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64 items
  1. The 9th Asian Informal Drug Policy Dialogue

    31 May 2018
    Report

    In December 2017, the Transnational Institute (TNI) and Deutsche Gesellschaft für Internationale Zusammenarbeit (GIZ), on behalf of the Federal Ministry of Economic Cooperation and Development of Germany (BMZ), in collaboration with the Thai Office of the Narcotics Control Board (ONCB) and the Mae Fah Luang Foundation under Royal Patronage (MFLF), jointly organised the 9th Asian Informal Drug Policy Dialogue (IDPD) in Chiang Rai, Thailand. 

  2. Cannabis Regulation in Europe: Country Report Spain

    • Xabier Arana
    27 March 2019
    Report

    Produced as part of a the "New Approaches in Harm Reduction Policies and Practices" project, this Country Report seeks to understand the drivers of Spanish cannabis policy today, and the possibilities for its future.

  3. Decriminalisation in Europe?

    • European Monitoring Centre for Drugs, Drug Addiction (EMCDDA)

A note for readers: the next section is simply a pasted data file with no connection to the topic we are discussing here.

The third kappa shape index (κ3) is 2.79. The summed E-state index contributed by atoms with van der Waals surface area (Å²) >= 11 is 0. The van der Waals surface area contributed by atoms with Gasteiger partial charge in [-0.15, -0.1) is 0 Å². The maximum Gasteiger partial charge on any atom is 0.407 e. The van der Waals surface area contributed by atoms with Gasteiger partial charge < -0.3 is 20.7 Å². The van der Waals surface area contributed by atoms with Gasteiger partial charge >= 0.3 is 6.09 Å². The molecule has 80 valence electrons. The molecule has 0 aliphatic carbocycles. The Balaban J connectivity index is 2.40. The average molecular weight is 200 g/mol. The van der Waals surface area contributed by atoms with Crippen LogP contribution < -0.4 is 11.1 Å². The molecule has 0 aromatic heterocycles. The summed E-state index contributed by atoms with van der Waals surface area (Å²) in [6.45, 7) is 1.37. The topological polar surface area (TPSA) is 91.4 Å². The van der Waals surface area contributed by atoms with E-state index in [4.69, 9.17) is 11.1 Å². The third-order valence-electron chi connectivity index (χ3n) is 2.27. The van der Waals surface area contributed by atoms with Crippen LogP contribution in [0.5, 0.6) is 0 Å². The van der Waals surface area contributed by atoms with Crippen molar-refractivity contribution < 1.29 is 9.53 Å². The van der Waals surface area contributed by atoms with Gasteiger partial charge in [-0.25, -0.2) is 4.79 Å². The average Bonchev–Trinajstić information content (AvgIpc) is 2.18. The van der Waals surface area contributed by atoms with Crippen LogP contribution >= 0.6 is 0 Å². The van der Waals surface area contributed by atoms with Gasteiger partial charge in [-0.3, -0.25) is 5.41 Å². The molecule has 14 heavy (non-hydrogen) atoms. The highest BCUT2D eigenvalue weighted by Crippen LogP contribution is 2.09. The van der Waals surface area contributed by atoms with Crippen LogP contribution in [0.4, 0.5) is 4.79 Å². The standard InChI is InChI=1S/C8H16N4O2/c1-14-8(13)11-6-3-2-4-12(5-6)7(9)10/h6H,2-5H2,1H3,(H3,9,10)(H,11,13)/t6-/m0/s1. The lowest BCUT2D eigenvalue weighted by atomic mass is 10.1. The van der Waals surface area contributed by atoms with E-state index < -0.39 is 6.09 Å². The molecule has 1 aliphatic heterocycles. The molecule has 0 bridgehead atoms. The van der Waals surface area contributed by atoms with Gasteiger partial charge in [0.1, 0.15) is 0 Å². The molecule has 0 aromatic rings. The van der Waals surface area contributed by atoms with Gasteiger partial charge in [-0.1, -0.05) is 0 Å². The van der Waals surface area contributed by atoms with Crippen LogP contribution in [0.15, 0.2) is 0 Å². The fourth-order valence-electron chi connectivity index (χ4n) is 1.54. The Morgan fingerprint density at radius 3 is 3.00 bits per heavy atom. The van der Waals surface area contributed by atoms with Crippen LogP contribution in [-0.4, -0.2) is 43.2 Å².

01 November 2001

    This brief report analyses the similarities and differences in legal attitudes to drug use and possession across Europe in light of the recent changes in 2001.

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    Decriminalisation in Europe?

    • European Monitoring Centre for Drugs, Drug Addiction (EMCDDA)
    01 November 2001

    decrim-europeThis brief report analyses the similarities and differences in legal attitudes to drug use and possession across Europe in light of the recent changes in 2001.

    application-pdfDownload the document (PDF)

  5. TNI-EMCDDA Expert Seminar on Threshold Quantities

    20 January 2011